Painting With Light

I think we’d all agree that it’s hard to take a good animal photograph without adequate light. But what about taking a GREAT animal photograph outside where there are so many changes in the light throughout the day?

First we need to understand the quality and quantity of  the light coming from the sky. So take your camera and wander around at different times of the day, taking a lot of photos. Do this exercise early in the morning, at midday and late in the afternoon.

Then study the proofs. What changes do you see in the way the light slants across the fields? When is it most intense? Where do the shadows fall as the day progresses, especially on the animals you want to photograph?

Once you can answer the above questions, you are ready to start painting with light. You will begin to develop an eye for the light on your location and you can use that knowledge to help you shoot when the light is right.

Here are a few hints.

The best time of day for good natural light is early in the morning or late in the afternoon when the sun’s rays are long and soft. Avoid the glare of noon day sun when the shadows are harsh and unflattering for both animals and people.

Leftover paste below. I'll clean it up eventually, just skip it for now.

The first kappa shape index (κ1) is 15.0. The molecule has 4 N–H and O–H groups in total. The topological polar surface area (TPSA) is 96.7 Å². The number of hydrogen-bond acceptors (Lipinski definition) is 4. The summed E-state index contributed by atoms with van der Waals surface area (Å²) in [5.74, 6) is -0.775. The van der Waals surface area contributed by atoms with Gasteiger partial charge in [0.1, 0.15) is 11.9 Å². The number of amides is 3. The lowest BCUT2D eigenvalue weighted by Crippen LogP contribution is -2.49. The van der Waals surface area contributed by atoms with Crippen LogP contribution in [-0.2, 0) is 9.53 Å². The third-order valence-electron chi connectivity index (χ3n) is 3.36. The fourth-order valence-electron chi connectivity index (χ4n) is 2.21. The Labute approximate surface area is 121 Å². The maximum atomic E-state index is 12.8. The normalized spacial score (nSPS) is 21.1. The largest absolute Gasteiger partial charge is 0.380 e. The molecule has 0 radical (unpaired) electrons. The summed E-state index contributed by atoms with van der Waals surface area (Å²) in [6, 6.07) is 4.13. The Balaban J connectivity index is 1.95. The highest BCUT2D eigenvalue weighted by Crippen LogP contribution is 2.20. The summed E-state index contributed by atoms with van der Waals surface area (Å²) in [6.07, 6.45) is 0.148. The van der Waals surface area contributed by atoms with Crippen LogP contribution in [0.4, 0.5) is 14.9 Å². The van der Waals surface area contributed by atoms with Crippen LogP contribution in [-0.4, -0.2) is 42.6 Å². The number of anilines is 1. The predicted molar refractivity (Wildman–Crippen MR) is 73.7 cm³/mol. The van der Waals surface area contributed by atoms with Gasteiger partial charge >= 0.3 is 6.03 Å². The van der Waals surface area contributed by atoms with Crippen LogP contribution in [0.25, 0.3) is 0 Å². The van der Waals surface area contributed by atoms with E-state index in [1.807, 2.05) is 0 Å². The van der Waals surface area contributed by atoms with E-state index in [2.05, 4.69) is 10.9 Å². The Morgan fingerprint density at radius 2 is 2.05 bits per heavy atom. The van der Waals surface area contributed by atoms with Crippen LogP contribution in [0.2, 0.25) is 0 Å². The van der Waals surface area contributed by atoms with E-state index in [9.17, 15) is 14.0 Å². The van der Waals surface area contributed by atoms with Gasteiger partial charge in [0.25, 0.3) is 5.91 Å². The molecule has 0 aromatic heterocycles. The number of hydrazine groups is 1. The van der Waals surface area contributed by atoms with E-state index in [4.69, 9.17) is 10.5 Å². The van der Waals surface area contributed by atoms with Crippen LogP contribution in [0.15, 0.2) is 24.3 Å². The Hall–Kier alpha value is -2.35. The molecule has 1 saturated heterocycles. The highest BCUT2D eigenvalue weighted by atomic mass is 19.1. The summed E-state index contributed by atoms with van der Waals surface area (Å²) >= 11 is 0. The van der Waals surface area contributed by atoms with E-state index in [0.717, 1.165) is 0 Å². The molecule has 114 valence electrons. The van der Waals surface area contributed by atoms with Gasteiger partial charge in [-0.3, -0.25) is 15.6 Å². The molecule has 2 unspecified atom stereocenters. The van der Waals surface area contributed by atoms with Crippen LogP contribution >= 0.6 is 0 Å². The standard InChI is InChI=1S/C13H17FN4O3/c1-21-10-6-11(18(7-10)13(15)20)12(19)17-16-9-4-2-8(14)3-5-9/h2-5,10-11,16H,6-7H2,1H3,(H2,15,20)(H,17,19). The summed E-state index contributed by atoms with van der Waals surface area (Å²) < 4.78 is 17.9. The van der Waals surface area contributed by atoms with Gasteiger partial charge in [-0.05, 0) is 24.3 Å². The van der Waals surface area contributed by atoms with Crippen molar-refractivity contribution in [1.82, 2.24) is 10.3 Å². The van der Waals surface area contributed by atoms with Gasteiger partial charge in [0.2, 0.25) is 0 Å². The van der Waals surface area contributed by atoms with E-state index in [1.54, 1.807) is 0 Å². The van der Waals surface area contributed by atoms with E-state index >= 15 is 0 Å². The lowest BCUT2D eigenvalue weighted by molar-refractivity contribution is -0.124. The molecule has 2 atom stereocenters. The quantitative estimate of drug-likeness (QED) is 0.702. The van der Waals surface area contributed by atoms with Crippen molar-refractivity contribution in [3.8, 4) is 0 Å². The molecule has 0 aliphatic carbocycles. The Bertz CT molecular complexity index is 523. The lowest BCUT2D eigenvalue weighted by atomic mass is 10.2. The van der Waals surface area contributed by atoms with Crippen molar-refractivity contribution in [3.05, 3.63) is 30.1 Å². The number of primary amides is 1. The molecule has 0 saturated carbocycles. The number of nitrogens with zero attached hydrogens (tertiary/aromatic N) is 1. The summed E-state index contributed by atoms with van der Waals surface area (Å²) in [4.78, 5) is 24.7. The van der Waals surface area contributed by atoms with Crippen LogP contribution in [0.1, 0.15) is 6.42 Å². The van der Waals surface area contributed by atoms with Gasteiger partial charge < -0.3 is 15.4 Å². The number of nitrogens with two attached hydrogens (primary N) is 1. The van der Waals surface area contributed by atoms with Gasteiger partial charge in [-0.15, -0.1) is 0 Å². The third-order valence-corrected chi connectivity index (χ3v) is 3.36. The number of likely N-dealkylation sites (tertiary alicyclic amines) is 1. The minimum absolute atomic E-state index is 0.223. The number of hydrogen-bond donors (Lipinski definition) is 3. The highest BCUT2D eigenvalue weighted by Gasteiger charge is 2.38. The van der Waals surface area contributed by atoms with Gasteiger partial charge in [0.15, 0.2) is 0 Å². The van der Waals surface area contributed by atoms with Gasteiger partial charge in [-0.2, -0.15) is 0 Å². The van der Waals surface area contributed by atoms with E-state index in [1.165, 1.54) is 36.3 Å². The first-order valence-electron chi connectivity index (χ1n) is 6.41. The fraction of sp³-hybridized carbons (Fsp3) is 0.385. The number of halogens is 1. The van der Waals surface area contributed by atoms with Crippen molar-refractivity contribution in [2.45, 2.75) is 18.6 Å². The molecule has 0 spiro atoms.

Some of the best lighting occurs on bright cloudy days when the sun is behind the clouds. The clouds become a giant light box, softening the sun’s rays before it falls on your subject so you don’t have to deal with the difficult exposure problems caused by bright sunlight.

As always, it is easier to understand with a photograph, so to fine tune your understanding of light and then shoot a series of test files duplicating the lighting in these photographs.

#1. Front Lighting. You are shooting with the sun behind you so the sunlight is shinning directly on the front of your subject(s).

#2. Back lighting. You are shooting with the sun shining behind the animal.

#3. Side lighting. The sun is slanting across the subject matter at an angle so there are some shadows and some highlights.

#4. Diffuse lighting. There is no direction to the light.

Next time, we’ll break down each “kind” of light in more detail.

Good shooting!